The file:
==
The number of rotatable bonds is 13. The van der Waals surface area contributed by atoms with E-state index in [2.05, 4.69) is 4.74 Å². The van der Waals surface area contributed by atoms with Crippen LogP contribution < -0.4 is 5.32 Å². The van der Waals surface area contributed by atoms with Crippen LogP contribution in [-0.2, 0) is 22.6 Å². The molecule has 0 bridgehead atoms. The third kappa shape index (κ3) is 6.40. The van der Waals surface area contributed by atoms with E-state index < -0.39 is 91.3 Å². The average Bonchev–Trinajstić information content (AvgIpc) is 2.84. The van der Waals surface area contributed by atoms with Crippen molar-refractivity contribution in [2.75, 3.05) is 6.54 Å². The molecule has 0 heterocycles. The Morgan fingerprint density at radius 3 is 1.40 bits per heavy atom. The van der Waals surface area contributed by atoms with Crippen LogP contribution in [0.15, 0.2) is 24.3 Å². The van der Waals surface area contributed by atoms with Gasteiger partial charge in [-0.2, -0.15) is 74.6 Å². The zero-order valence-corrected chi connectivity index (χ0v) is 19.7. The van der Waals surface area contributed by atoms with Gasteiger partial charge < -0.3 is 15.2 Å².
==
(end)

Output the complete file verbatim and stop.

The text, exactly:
The number of rotatable bonds is 13. The van der Waals surface area contributed by atoms with E-state index in [2.05, 4.69) is 4.74 Å². The van der Waals surface area contributed by atoms with Crippen LogP contribution < -0.4 is 5.32 Å². The van der Waals surface area contributed by atoms with Crippen LogP contribution in [-0.2, 0) is 22.6 Å². The molecule has 0 bridgehead atoms. The third kappa shape index (κ3) is 6.40. The van der Waals surface area contributed by atoms with E-state index < -0.39 is 91.3 Å². The average Bonchev–Trinajstić information content (AvgIpc) is 2.84. The van der Waals surface area contributed by atoms with Crippen molar-refractivity contribution in [2.75, 3.05) is 6.54 Å². The molecule has 0 heterocycles. The Morgan fingerprint density at radius 3 is 1.40 bits per heavy atom. The van der Waals surface area contributed by atoms with Crippen LogP contribution in [0.15, 0.2) is 24.3 Å². The van der Waals surface area contributed by atoms with Gasteiger partial charge in [-0.2, -0.15) is 74.6 Å². The zero-order valence-corrected chi connectivity index (χ0v) is 19.7. The van der Waals surface area contributed by atoms with Gasteiger partial charge < -0.3 is 15.2 Å².